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Warren Greer: Andy Beshear’s victory saves the Kentucky Democratic Party’s ‘glass floor’


At long last, Kentucky’s 2019 gubernatorial election is over. As a life-long Democrat and a firm believer in decency and civility, I’m glad Matt Bevin got what he deserved. But I’m also a little sad that Andy Beshear won, because the elitist faction of the Kentucky Democratic Party (KDP) now has new life and was not as fully exposed as it otherwise would have been. Just think what the storylines would have been if governor-elect Beshear had not squeaked across the finish line thereby giving Kentucky Republicans both houses of the General Assembly, seven of eight Congressional seats, and EVERY constitutional office in the state!

But, alas, Andy prevailed, and his governorship will undoubtedly produce some short-term good while perpetuating the long-term dysfunction that Democrats here know all too well. Because of his narrow victory, Beshear and the other first-family elites in the KDP (Jacqueline Coleman, John Yarmuth, Greg Fischer, Morgan McGarvey, and others) will retain just enough credibility to maintain their unfortuitous hold on a fraction of Kentucky’s political power. Democrats should breathe a sigh of relief… I guess.

Truth be told, the strange blend of mediocrity and privilege that has sunk the political left in Kentucky reflects a broader phenomenon in America known as the “glass floor.” In a society that is becoming increasingly feudal, the glass floor is a fallback that protects the sons and daughters of privilege from the consequences of unearned use of political and business power.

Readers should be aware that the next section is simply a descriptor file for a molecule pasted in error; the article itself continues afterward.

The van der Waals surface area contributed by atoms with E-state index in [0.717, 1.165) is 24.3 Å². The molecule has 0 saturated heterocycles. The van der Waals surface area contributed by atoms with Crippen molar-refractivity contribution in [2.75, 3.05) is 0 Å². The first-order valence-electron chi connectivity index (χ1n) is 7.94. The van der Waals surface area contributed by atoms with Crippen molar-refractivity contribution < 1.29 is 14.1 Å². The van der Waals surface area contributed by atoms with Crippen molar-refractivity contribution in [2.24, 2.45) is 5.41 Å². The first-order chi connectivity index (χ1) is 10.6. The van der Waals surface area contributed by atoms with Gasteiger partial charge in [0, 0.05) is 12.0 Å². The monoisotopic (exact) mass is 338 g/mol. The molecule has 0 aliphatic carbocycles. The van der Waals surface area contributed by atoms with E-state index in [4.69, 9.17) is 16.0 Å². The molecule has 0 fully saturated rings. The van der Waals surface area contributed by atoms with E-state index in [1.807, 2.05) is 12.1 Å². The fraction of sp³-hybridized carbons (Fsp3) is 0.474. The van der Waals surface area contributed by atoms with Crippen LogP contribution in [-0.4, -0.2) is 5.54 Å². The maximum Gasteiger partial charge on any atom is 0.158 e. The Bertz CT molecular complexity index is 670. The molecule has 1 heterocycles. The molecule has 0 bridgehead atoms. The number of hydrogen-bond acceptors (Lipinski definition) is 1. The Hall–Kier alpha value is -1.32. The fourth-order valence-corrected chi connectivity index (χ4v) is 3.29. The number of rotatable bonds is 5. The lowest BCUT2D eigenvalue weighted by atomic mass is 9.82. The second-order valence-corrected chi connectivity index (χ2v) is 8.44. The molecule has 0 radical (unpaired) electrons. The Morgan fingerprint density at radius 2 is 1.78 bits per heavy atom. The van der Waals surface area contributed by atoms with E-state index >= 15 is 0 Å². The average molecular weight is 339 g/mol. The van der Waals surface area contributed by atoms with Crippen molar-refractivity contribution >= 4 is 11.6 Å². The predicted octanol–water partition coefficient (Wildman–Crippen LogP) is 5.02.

“There’s a lot of talent being wasted because it’s not able to rise, but there’s also a lot of relatively untalented people who aren’t falling and end up occupying positions they shouldn’t,” says Brookings Institute researcher, Richard Reeves, who coined the term glass floor in a landmark 2013 study.

According to Reeves, a key component of the glass floor is “opportunity hoarding,” a concept that is especially apt in describing recent Democratic Party primaries in Kentucky. Even the most talented newcomers face long odds when running against the sons and daughters of families who crank up the money and influence of the one-percent machine that most Democrats have no access to.

Although the KDP’s privileged class has a new lease on power because of Beshear’s win, there are encouraging signs of a meritocratic movement within Kentucky’s political left. Emerge Kentucky, an organization that provides intensive political training for women in the Commonwealth has claimed a number of wins in confronting the gender inequality that has defined Kentucky government since the state’s founding.

Candidates such as Amy McGrath, a military veteran with remarkable political ability, have successfully confronted the bastions of first family power such as her defeat of Jim Gray II in 2018. Not least, the broad-based action of Kentucky teachers — a decidedly non-elite group — has become a new force in the state’s politics, despite their backing of the Beshear/Coleman first-family ticket.

So, after narrowly avoiding the worst political disaster in the history of the Kentucky Democratic Party, Andy Beshear and his elite compadres get to claim a win in the strange affair that was Kentucky’s 2019 election. If nothing else, his success might signal a time in which Democrats in Kentucky finally realize the way in which power elites stand upon the glass floor to maintain their hold on power and squash newcomers with devastating outcomes for the left’s electoral prospects.

Perhaps Democrats will now wake up to the wool that’s been pulled over their eyes and will understand that the progeny of Kentucky’s first families cannot possibly point the way for disadvantaged people to rise because they themselves never had to face the challenges of racial and economic non-privilege that is a challenge of our time.

Perhaps this will be the bottoming out of the KDP’s electoral misfortunes in Kentucky, thereby inspiring a new meritocratic movement that allows talent and ability — regardless of political or financial privilege — to have a fair shot at public leadership.

Warren Greer is a historian, entrepreneur, and educator living in Louisville. He can be reached at warren.greer@att.net.


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